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Review: QNAP TVS-471

Here we look at the QNAP TVS-471, a 4-drive NAS storage device that runs on Linux, can play back 4K video, operate as a home media server, and even has options to back up all your devices including mobile devices

I’ve been doing a fair amount of work lately where I need to have a customer send me footage and also share footage with customers. And, of course, every media content creator should have a solid backup plan as part of their business.

In the past, I just had a number of external drives to act as backups. I would copy my project files at the end of the day to a backup drive and every few days completely replace the files on the backup. It wasn’t foolproof, but for the level of work I was doing, it was sufficient and I never lost more than a day of work.

Recently I got the chance to try out a serious NAS (Network Attached Storage) system from QNAP. This isn't your typical small RAID for the home office that backs up over the network. The QNAP TVS-471 comes equipped with an i3 processor (available with up to an i7), 4GB RAM, and 4 drive bays (Figure 1, below). It runs on an embedded Linux OS, can play back 4K video, operate as a home media server, and even has options to back up all your devices including mobile devices. If you want to get ambitious you can even run forums, blogs, and a website off the setup. I have a few ideas of how to utilize it beyond just backing up files. I know nothing about Linux or networking, but if they have models targeted for homes to be media servers, I figured I could make it work.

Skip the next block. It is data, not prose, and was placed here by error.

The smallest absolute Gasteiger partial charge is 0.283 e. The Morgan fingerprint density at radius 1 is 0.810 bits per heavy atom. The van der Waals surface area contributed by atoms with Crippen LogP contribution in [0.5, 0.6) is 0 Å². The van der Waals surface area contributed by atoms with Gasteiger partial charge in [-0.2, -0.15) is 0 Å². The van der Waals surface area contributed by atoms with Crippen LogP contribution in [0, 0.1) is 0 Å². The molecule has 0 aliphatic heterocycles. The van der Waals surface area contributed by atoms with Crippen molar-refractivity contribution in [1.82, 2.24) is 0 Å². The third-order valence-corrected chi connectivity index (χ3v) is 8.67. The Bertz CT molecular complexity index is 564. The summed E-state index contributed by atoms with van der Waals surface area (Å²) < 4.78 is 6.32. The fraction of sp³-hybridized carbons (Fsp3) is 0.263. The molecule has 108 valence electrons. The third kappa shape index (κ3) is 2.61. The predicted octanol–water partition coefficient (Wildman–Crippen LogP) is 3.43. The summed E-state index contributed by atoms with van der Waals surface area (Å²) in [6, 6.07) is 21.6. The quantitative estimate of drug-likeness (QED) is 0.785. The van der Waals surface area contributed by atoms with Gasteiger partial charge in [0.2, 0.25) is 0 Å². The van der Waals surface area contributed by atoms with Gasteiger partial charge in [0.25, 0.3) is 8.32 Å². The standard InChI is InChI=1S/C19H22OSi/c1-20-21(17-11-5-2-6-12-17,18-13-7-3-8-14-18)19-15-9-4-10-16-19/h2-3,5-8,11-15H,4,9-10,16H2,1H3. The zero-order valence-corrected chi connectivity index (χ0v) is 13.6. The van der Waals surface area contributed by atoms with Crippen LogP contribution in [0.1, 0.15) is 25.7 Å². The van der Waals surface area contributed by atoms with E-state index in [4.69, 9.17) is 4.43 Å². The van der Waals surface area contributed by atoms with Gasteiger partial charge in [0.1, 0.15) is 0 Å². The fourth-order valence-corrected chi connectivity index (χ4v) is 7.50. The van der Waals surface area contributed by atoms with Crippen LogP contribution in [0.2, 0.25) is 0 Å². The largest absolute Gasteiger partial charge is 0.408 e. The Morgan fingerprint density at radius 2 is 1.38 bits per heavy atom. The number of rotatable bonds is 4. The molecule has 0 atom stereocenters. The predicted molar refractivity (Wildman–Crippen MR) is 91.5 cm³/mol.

Figure 1. The 4-bay QNAP TVS-471

Installation and Setup: It’s Simple

To set up the QNAP for testing, I got the drives installed--in my case, 4x4TB drives--got my network cables routed to my desk, and fired it up. At first, I had issues doing the cloud installation as I also had a laptop plugged into one of the network ports on the back (there are 4). Once I unplugged the laptop, the Cloud install progressed perfectly (I'm assuming there was a network conflict of some sort).

The process was pretty simple and quick. I just accepted most of the defaults and when it was done, it started formatting my drives. I optioned for a RAID 5 setup (which happened to be the recommended default). I did get a small wireless keyboard and mouse for the TVS-471 as I felt it would probably be easier than always accessing via a browser. I also plugged a monitor into the HDMI jack in the back (Figure 2, below).

Figure 2. Rear view of the QNAP TVS-471

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